HD will be partially compressed when used with shorter springs so it will wear out faster. I have no idea what effect it will have on handling and ride. My guess is that ride will suffer but changes in handling won't be significant.

BTW, on a SP equipped car do you need HD or Sport Bilsteins if you don't change the springs?
It was always explained to me that if you had the stock springs (SP or otherwise) HDs should be used and Sports were to be used if you used lowering springs like the H&R's.
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  #8  
Old 08-08-2005, 08:14 PM
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That would increase the risk of bottoming the car's belly

The minimum ground clearance on a stock sport package car is 5 inches. If you drop the car 2 inches you have 3 inches of ground clearance. The stock suspension travel is just over 6 inches total at the front - that's 3 inches up and 3 down. Travel is just over 7 inches at the rear to handle sag due to luggage.

To reduce the risk of bottoming the car, the spring rate has to be increased by at least 5/3 or 67%. If you move the bump stops down to regain suspension travel you will scrape the bottom of the car much more often.

Call Bilstein and ask about this.


Quote:
Originally Posted by Nick325xiT 5spd
The whole point of the Sport shock is that you get more margin before bottoming out, and can use less bump stop.

Last edited by dynosor; 08-08-2005 at 08:18 PM.
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  #9  
Old 08-08-2005, 08:16 PM
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Quote:
Originally Posted by dynosor
The minimum ground clearance on a stock sport package car is 5 inches. If you drop the car 2 inches you have 3 inches of ground clearance. To reduce the risk of bottoming the car, the spring rate has to be increased by at least 5/3 or 67%. If you move the bump stops down to regain suspension travel you will scrape the bottom of the car much more often.

Call Bilstein and ask about this.
LOL. I'm talking about bottoming out the shock. Not the car. It's not possible to bottom out the car on the ground. There are too many other parts that will prevent that.
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  #10  
Old 08-08-2005, 08:28 PM
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Bottoming of car is prevented by a rubber buffer that contacts the top of the shock

Quote:
Originally Posted by Nick325xiT 5spd
LOL. I'm talking about bottoming out the shock. Not the car. It's not possible to bottom out the car on the ground. There are too many other parts that will prevent that.
Bottoming of car is prevented by a rubber buffer that contacts the top of the shock. If you reduce the height of this buffer significantly or leave it out, there is nothing to stop the shock from bottoming out.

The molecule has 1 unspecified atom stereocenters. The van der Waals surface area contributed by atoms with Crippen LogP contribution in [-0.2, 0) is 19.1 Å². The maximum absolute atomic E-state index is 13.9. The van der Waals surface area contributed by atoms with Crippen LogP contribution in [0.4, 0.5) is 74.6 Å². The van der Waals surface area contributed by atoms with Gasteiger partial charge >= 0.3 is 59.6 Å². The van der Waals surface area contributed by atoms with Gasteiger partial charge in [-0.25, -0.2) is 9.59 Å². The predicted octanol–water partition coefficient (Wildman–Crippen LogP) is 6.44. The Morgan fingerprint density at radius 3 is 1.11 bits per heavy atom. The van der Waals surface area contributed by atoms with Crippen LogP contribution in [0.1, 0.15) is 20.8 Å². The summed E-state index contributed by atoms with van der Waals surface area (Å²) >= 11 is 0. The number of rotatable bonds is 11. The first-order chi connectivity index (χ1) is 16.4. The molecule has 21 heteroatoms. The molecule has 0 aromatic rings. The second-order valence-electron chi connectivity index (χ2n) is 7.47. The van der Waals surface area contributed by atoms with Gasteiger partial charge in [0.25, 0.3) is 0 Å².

BMW shocks and struts have an internal stop to prevent over-extention - when you jack up the car the suspension hangs by this stop only. There is no internal bump stop in the shock - if you collaps it by hand until it goes solid, you are making contact between the piston and the foot-valve in the shock. Slamming these parts together will toast the shock.

Bottoming a car's belly on an undulating road is easier than you think - the lowest part of the car will get within 1 1/2 inch of the road when the bump stops are fully compressed. If the road has a 2 inch high bump at that point, you have a 1/2 inch interference.

If you care about your car you will not emulate Baja racing and slow down when the going gets rough.
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Old 08-08-2005, 08:38 PM
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All shocks are partially compressed

Quote:
Originally Posted by F1Crazy
HD will be partially compressed when used with shorter springs so it will wear out faster. I have no idea what effect it will have on handling and ride. My guess is that ride will suffer but changes in handling won't be significant.

BTW, on a SP equipped car do you need HD or Sport Bilsteins if you don't change the springs?
Note the distance from your wheel hub to the fender lip when the car is on level ground. Noe jack up the car to see the total travel. Shocks tend to spend their lives around the middle of their travel. If you lower the car by an inch, the shock lives an inch lower in its travel. This will not affect its life at all.

Lowering a car makes it more likely to bottom the suspension. When you contact the bump stops the effective spring rate goes to infinity. This tends to reduce the grip at that wheel because it is overloaded. Lowering a car increases the tendency to scrape the car.

Significantly lowering a BMW may help on a smooth track when using much stiffer springs and shocks, but is not suited to improve cornering performance on real roads with real bumps. A stiff car tends to skip when cornering over significant undulations.

Lowering is done mainly for cosmetics - see, it looks like a race car. In my opinion, the sport package suspension is as low as I want to go on the street.
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  #12  
Old 08-09-2005, 09:39 PM
e46baller e46baller is offline
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The whole reason i want to lower my car is for looks, but it seems that this is going to have to be a bigger project than i thought. when my car is at a slant, it has that lowered look that im lookin for. I love my car i wouldnt want to damage her, and i belive im going to have to change the shocks if this is true that u can toast them if i dont get the "proper" shocks for the proper lowering springs. Its a big concern to me.